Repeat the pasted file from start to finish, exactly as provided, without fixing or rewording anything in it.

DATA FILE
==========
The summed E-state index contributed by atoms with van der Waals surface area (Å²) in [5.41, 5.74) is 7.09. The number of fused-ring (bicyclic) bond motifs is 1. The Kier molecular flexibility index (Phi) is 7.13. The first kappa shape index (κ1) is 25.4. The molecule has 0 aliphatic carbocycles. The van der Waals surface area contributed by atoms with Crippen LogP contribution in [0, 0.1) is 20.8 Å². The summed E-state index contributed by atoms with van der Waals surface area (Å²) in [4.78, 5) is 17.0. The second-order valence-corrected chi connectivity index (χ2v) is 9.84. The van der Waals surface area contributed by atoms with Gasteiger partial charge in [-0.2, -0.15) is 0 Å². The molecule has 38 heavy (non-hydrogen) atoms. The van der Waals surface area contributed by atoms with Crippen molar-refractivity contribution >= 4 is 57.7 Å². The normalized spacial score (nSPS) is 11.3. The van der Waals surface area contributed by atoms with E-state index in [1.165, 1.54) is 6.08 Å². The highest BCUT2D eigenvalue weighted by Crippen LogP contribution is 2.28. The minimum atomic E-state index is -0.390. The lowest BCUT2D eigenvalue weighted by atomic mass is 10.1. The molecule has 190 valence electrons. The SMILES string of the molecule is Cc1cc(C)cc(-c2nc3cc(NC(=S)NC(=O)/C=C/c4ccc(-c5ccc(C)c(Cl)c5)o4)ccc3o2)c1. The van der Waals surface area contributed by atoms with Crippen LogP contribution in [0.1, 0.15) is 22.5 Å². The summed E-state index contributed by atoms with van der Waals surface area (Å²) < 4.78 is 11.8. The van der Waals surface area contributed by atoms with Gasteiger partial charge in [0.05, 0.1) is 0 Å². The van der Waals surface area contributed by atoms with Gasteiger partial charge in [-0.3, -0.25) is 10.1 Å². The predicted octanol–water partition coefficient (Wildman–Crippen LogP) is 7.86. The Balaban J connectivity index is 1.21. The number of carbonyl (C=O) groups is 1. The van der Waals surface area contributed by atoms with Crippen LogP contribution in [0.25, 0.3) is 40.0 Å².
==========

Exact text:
The summed E-state index contributed by atoms with van der Waals surface area (Å²) in [5.41, 5.74) is 7.09. The number of fused-ring (bicyclic) bond motifs is 1. The Kier molecular flexibility index (Phi) is 7.13. The first kappa shape index (κ1) is 25.4. The molecule has 0 aliphatic carbocycles. The van der Waals surface area contributed by atoms with Crippen LogP contribution in [0, 0.1) is 20.8 Å². The summed E-state index contributed by atoms with van der Waals surface area (Å²) in [4.78, 5) is 17.0. The second-order valence-corrected chi connectivity index (χ2v) is 9.84. The van der Waals surface area contributed by atoms with Gasteiger partial charge in [-0.2, -0.15) is 0 Å². The molecule has 38 heavy (non-hydrogen) atoms. The van der Waals surface area contributed by atoms with Crippen molar-refractivity contribution >= 4 is 57.7 Å². The normalized spacial score (nSPS) is 11.3. The van der Waals surface area contributed by atoms with E-state index in [1.165, 1.54) is 6.08 Å². The highest BCUT2D eigenvalue weighted by Crippen LogP contribution is 2.28. The minimum atomic E-state index is -0.390. The lowest BCUT2D eigenvalue weighted by atomic mass is 10.1. The molecule has 190 valence electrons. The SMILES string of the molecule is Cc1cc(C)cc(-c2nc3cc(NC(=S)NC(=O)/C=C/c4ccc(-c5ccc(C)c(Cl)c5)o4)ccc3o2)c1. The van der Waals surface area contributed by atoms with Crippen LogP contribution in [0.1, 0.15) is 22.5 Å². The summed E-state index contributed by atoms with van der Waals surface area (Å²) < 4.78 is 11.8. The van der Waals surface area contributed by atoms with Gasteiger partial charge in [0.05, 0.1) is 0 Å². The van der Waals surface area contributed by atoms with Gasteiger partial charge in [-0.3, -0.25) is 10.1 Å². The predicted octanol–water partition coefficient (Wildman–Crippen LogP) is 7.86. The Balaban J connectivity index is 1.21. The number of carbonyl (C=O) groups is 1. The van der Waals surface area contributed by atoms with Crippen LogP contribution in [0.25, 0.3) is 40.0 Å².